Cancer death rates overall continue to fall among both men and women in Europe, with the notable exception of pancreatic cancer in both sexes and lung cancer among women living in the European Union, notes an update report.
“Among the major cancers, pancreatic cancer…remains the only one showing no overall fall in death rates over the past three decades in Europe in both sexes,” coauthor Carlo La Vecchia, MD, University of Milan, Milan, Italy, said in a statement.
“It is important that governments and policymakers provide adequate resources for the prevention, early diagnosis, and management of pancreatic cancer in order to improve these trends in the near future,” he added.
The report was published online February 22 in Annals of Oncology.
Death certification data from the World Health Organization database were analyzed to estimate total mortality from cancer as well as cancer death rates at 10 major tumor sites.
The investigators regarded the European Union as including 27 member nations. The United Kingdom is no longer part of the European Union, following Brexit; estimates were made for the United Kingdom separately.
Predicted declines in death rates from other cancers in the European Union between 2015 and 2021 include the following:
A 7.8% decline in female breast cancer
A 4.8% decline in colorectal cancer (CRC) in men and a 9.6% decline in CRC in women
A 8.7% decline in prostate cancer
A 3.5% decline in uterine cancer
An 8.9% decline in ovarian cancer
A 14.1% decline in stomach cancer in men and a 16.3% decline in women
The researchers predict that by the end of 2021, the number of deaths from the 10 most common cancers analyzed will reach 1,443,000 in the European Union and 176,000 in the United Kingdom.
Compared to the peak mortality rate from cancer, recorded in 1988, over 4.9 million cancer deaths will have been averted in the European Union and over one million deaths averted in the United Kingdom over a 33-year period through 2021.
“The favourable trends in cancer mortality documented in previous years are confirmed,” the researchers emphasize.
“The results we report this year are particularly important because they stress the fact that trends in mortality from pancreatic cancer and female lung cancer do not show the positive pattern of other major cancers,” coauthor Paolo Boffetta, MD, Stony Brook University, Stony Brook, New York, said in a statement.
Trends in Pancreatic and Lung Cancers
The team predicts that 42,300 men in the European Union will die from pancreatic cancer by the end of 2021, as will 5000 men in the United Kingdom.
This represents a fractional (-0.8%) decline in death from pancreatic cancer among EU men since 2015; among EU women, death from pancreatic cancer increased slightly (+0.6%) from the same point in time.
Women in the United Kingdom experienced a 4% decline in death from pancreatic cancer over the same period.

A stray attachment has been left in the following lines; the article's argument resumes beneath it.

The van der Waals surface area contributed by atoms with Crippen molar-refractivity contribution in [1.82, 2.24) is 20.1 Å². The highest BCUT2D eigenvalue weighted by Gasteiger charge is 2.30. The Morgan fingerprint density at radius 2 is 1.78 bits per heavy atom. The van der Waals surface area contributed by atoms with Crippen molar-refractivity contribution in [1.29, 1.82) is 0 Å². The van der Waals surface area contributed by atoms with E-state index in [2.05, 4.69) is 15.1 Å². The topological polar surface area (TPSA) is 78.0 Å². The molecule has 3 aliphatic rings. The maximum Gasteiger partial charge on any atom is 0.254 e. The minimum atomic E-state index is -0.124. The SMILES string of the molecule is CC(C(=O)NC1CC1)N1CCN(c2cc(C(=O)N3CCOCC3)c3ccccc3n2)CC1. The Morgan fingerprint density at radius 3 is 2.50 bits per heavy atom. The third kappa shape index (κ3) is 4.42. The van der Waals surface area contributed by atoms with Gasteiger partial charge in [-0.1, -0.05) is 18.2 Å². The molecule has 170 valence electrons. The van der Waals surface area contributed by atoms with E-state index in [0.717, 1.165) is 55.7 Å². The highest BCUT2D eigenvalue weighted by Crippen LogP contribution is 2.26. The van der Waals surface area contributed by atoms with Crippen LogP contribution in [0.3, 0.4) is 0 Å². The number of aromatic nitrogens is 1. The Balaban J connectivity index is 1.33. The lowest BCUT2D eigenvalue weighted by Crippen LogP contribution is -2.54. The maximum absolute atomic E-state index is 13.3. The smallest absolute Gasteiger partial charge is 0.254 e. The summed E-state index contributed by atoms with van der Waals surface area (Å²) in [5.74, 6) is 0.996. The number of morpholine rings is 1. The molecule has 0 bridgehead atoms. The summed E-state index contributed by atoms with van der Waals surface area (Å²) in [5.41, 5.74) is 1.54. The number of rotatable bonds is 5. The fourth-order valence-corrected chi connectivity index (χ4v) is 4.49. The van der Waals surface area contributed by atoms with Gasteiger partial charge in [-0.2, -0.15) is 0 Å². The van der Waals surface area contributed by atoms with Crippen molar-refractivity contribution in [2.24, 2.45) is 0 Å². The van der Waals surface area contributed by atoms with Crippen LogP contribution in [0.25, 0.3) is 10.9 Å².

The only decline in death from pancreatic cancer in the European Union occurred among persons younger than 50 years, particularly men, the authors note.
Smoking is a major risk factor for pancreatic cancer, accounting for about 20% of diagnoses, the team points out.
“The absence of falls [in pancreatic cancer death rates] for males, in sharp contrast with all other tobacco-related cancers in European men, is…surprising,” they observe.
For lung cancer, death rates in the European Union have fallen by approximately 10% among men, although they have risen by 6.5% among women.
Indeed, “lung cancer rates are the highest of any cancer site in EU women,” the investigators note.
Lung cancer patterns in the United Kingdom are more similar to those in the United States than in those in the European Union, the authors acknowledge. For example, male lung cancer rates are at least 25% lower in United Kingdom than in the European Union because more men in the United Kingdom stopped smoking earlier than men in the European Union did.
Lung cancer rates among UK women are higher than rates in the European Union, they add. Nevertheless, “the UK shows a favourable lung cancer trend, in contrast with persistent upward trends in EU women,” the investigators state.
COVID-19 and Cancer
The current analysis “gives cause for hope,” but these findings should not mask the potential effect that the COVID-19 pandemic will likely have on cancer patients everywhere, comment Jose Martin-Moreno, MD, University of Valencia, Valencia, Spain, and Suszy Lessof, MBA, European Observatory on Health Systems and Policies, Brussels, Belgium, in an accompanying editorial.
“Beyond the direct harm of this new coronavirus to immunocompromised and particularly vulnerable people, there is the blow to comprehensive clinical care and the interruption of research,” the editorialists write.
Furthermore, cancer patients who contract SARS-CoV-2 are at higher risk for mortality from the infection than COVID patients who do not cancer, although susceptibilty differs for patients with different tumor types, they point out.
“At the same time, the presence of cancer is a severe risk factor for COVID-19 infection patients, carrying as it does a higher probability of ICU admission, mechanical ventilation and mortality,” the authors point out.
Most worrying, the editorialists add, is the “paralysis” that has occurred in prevention programs, screening, and early diagnosis because of the pandemic. “Since March 2020, all of the activity linked to progress over recent decades has come to a screeching halt,” Martin-Moreno and Lessof warn.
“It is, of course, too early to characterise the impacts, but it seems inevitable [that the pandemic] will have marked, if not dramatic, consequences,” they emphasize.
The authors and editorialists have disclosed no relevant financial relationships.
Ann Oncol. Published online February 22, 2021. Full text, Editorial
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